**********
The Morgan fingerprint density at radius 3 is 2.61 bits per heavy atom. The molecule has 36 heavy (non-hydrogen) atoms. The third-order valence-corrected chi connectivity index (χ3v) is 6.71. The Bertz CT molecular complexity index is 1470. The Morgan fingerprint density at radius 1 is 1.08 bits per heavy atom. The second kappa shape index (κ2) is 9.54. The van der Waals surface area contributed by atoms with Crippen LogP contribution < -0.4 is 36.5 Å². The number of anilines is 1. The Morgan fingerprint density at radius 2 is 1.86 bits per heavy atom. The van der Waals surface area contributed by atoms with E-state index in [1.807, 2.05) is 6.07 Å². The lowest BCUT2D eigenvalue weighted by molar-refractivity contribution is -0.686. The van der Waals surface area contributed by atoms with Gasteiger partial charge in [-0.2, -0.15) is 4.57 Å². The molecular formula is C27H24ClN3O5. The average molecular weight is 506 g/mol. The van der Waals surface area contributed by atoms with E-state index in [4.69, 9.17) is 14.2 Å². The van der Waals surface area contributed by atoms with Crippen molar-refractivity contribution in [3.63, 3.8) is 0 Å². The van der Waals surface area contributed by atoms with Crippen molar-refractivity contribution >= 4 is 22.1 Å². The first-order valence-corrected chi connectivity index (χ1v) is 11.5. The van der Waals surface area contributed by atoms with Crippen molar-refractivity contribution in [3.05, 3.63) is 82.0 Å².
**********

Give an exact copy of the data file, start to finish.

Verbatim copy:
The Morgan fingerprint density at radius 3 is 2.61 bits per heavy atom. The molecule has 36 heavy (non-hydrogen) atoms. The third-order valence-corrected chi connectivity index (χ3v) is 6.71. The Bertz CT molecular complexity index is 1470. The Morgan fingerprint density at radius 1 is 1.08 bits per heavy atom. The second kappa shape index (κ2) is 9.54. The van der Waals surface area contributed by atoms with Crippen LogP contribution < -0.4 is 36.5 Å². The number of anilines is 1. The Morgan fingerprint density at radius 2 is 1.86 bits per heavy atom. The van der Waals surface area contributed by atoms with E-state index in [1.807, 2.05) is 6.07 Å². The lowest BCUT2D eigenvalue weighted by molar-refractivity contribution is -0.686. The van der Waals surface area contributed by atoms with Gasteiger partial charge in [-0.2, -0.15) is 4.57 Å². The molecular formula is C27H24ClN3O5. The average molecular weight is 506 g/mol. The van der Waals surface area contributed by atoms with E-state index in [4.69, 9.17) is 14.2 Å². The van der Waals surface area contributed by atoms with Crippen molar-refractivity contribution in [3.63, 3.8) is 0 Å². The van der Waals surface area contributed by atoms with Crippen molar-refractivity contribution >= 4 is 22.1 Å². The first-order valence-corrected chi connectivity index (χ1v) is 11.5. The van der Waals surface area contributed by atoms with Crippen molar-refractivity contribution in [3.05, 3.63) is 82.0 Å².